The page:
PLEASE READ: Former Army Sergeant Tim Gatto, on Bradley Manning

45486_591911197490808_1860634111_nIf you only have time, energy, and/or inclination to read one perspective on the ongoing archetypal Bradley Manning drama, I suggest it be this one. And I ask you, and myself, having absorbed the full meaning of former Army Sergeant Tim Gatto’s clear, concise, cogent analysis of the complexities of the contextual layering of Bradley Manning’s actions, the “crimes” for which he is being charged, the “government” that accuses him, and the history of war and anti-war efforts since Vietnam, what would we not do to transform the context in which we all live? What actions on our parts are too much, too intense, too creative, too over-the-top? How can we live with ourselves if we continue to bask in our own comfort zones? Are we not complicit if we do?

The Trial Of Bradley Manning As Seen By A Career Soldier

July 27, 2013

By Tim Gatto, via SueM

After the details of My Lai, a Vietnamese village that was destroyed and men, women and children killed by U.S. Soldiers came out, and the military had selected their fall guy for the massacre, Lt. Calley, we in the Army were subjected to constant classes on when to follow or when not to follow orders. We were told that there are legal orders and illegal orders, and that following illegal orders, would be well…illegal. If an enlisted man followed what he knew to be an illegal order, not only would the person that gave the illegal order be held responsible, the person that carried out the illegal order could also be charged.

It all sounds good, but it reality it is as the Brits say, “A bit of a sticky wicket”. This is because in the military, they also teach you to follow orders immediately, if there is a question about what orders to follow, bring it up later. In combat, when your life is on the line, and also the lives of your comrades on the battlefield with you, the best thing is to follow the orders even if it means putting your own life on the line. This is because the “fog of war” in the midst of battle is usually better seen (but not always) by the command that has a better picture of what is taking place.

We were given class after class as to what is an “illegal order”. Discussions were held, and looking back on it, the classes were really a reaction to the media’s portrayal of the military during and directly after the My Lai trial, for public consumption, and to raise the morale of the troops when many in the military were ashamed of atrocities committed in Vietnam. This was a way to let the public and the troops know that the military was addressing some of the unspeakable horrors of war and they were trying to do something about it. In reality, this was a public relations operation.

The idea was that if a soldier saw something going on that was not legal according to the Geneva Convention on the Laws of War, that soldier should go to a higher authority and report it. If he didn’t have the time, he should refuse to participate and if it was within his power, he should try to stop it. This all sounds reasonable, but in the military, sometimes it is not as cut and dry as one would think.

Now, in this day and age, we have a military that has seen continuous combat operations for over a decade. Most of the invasions and operations are, in reality, contrary to the Geneva Conventions themselves. This places the American soldier in a predicament from the start. The question being that if one enlists and takes the oath of enlistment to obey the orders of the officers above him and to protect and defend the Constitution against all enemies foreign and domestic , when your nation is breaking both U.S. and international law in the first place, how do you obey the orders of those officers that give them?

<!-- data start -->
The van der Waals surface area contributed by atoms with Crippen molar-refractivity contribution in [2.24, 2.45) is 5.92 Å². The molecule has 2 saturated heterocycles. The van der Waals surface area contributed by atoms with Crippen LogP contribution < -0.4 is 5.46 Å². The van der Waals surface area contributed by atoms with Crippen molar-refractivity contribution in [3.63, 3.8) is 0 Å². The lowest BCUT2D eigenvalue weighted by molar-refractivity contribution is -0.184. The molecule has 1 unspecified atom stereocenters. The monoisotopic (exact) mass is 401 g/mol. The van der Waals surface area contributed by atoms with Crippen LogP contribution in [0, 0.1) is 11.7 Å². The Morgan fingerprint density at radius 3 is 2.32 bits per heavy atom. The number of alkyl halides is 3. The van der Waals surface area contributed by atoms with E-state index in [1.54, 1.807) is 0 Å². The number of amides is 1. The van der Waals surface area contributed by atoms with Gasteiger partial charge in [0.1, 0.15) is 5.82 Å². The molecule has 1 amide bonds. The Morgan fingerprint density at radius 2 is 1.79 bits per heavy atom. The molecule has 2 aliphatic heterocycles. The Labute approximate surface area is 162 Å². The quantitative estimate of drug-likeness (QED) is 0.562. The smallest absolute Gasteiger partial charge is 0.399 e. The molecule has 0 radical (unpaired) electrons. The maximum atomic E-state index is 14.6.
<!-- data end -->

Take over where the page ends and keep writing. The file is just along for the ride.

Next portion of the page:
Now we had situation where a Private First Class was allowed to access sensitive information that showed beyond a reasonable doubt that the American military was committing atrocities and crimes that were against not only his moral code, but were against military law and the Geneva Conventions. This was during a period when the U.S. Military was committing crime after crime by using depleted uranium (a weapon of mass destruction), and destroying entire cities as in Fallujah with air strikes, artillery and armor, killing men women and children indiscriminately and for all intents and purposes, destroying the city.

Meanwhile, no soldiers were reporting crimes to their superiors (that we know about). It was business as usual in this new type of hostilities against other nations in undeclared wars that the U.S. euphemistically calls “The War on Terror”. Soldiers were seemingly following illegal orders on a daily basis and “doing their duty”.

This Private First Class was in a terrible quandary. It must have seemed to him that with his access to all of this sensitive information that allowed him to see a larger picture of what was really going on, that his nation was indeed committing grievous war crimes. When he brought this matter to his superiors, he was ignored. This, in reality, is what many soldiers experience when confronted with war in all of its horrific forms.

The difference here is that this lowly Private decided that he was going to expose these crimes. Like I said, in this day and age, long after the My Lai massacre. this type of behavior is unheard of. According to the American Government, the enemy we face is more horrific and dangerous than any we have ever faced. After all, didn’t Muslims fell the Twin Towers and kill innocent Americans and aren’t they plotting continuously to commit acts of terror against the United States? As far as the military was concerned, the gloves were off and according to the President at the time; “Either you are with us or against us”.

It must have taken a supreme act if courage for Bradley Manning to finally release his information to the only people that seemed to care what was happening in Iraq, Wikileaks. Now he finds himself in front of a Court Martial after being tortured for months by the military by being forced to remain in solitary confinement for months, while remaining naked, in a cold dark cell, being treated like an animal in direct violation to all military law and the Geneva Conventions in regard to treatment of prisoners.